• Validity of the Facebook post: The union argued that the content of his Facebook post was true and not misleading. His comments related to the conduct of union office-bearers during an election.
  • Workplace harassment: The union contended that ML did not commit workplace harassment. It states that harassment doesn’t depend on the intention of the accused or the emotional impact on the victim. If the conduct is reasonable, then it can’t be labeled as harassment.
  • Off-duty conduct: The union maintained that ML’s Facebook post was off-duty conduct and argued that the company had no business getting involved unless there’s a “real, causal connection or nexus” between the misconduct and the employment relationship.
  • Failure to investigate counter-complaint: The union criticized the company for not investigating ML’s counter-complaint.
  • Delay in discipline: The union argued that the discipline is void due to delay, citing several legal precedents.
  • Training and mitigating factors: It is pointed out that ML underwent harassment training and that the company’s failure to provide such training should be considered a mitigating factor.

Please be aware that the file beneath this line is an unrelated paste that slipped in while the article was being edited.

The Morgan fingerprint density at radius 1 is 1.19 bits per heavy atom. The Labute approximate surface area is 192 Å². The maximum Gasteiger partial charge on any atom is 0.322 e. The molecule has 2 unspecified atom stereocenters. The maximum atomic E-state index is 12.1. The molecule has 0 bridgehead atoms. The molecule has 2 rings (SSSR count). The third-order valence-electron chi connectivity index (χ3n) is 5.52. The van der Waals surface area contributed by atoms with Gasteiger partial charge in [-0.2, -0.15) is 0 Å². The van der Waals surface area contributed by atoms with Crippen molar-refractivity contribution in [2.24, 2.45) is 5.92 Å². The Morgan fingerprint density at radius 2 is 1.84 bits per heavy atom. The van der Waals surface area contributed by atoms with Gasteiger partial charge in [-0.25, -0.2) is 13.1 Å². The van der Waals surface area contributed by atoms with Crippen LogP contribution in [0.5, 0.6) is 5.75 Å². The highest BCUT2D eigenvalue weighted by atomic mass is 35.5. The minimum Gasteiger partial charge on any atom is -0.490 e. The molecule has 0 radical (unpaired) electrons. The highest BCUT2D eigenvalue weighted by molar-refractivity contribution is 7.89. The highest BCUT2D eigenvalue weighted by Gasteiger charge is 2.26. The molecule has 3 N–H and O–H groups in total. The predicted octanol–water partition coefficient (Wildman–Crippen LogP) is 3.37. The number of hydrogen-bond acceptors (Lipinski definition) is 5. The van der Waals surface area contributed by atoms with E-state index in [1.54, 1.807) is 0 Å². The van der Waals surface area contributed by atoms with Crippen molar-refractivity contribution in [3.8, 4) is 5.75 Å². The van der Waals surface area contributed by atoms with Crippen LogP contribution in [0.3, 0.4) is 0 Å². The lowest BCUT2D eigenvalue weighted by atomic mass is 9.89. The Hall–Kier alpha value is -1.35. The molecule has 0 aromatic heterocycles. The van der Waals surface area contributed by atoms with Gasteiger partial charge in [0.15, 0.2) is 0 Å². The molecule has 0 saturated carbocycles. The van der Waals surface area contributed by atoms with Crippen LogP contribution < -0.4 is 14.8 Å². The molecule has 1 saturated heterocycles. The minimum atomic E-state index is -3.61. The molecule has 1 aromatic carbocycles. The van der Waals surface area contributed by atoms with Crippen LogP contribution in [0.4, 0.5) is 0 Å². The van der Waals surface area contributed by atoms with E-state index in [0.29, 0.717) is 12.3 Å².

• Remedy and liability: The union argued for reinstatement, citing no evidence of irreparable harm between him and his coworkers. It noted that no one in the union suggested his termination.
  • Punitive damages: The union submitted that this is a case where punitive damages for breach of good faith should be awarded due to the company’s high-handed conduct.
  • Union’s limited role: The union clarified that it had no authority to require Stelco to take any action against ML and that any disciplinary action was the company’s decision alone.

The ruling

The arbitrator noted that ML was “blindsided” by his termination. He had no sense of the barrage of efforts by union leadership to have him penalized.

This case was about legitimate disagreements in the workplace involving internal union affairs and the conduct of a union election, the arbitrator said. While ML wasn’t always measured in his approach, he was simply challenging the way the union and its officials conducted the election.

“Fundamentally, the Grievor’s behavior was a reaction to a matter that was internal to the union. There was therefore no legitimate employer interest to be protected in the disputes that arose from (his) protest and from his Facebook post,” the arbitrator said.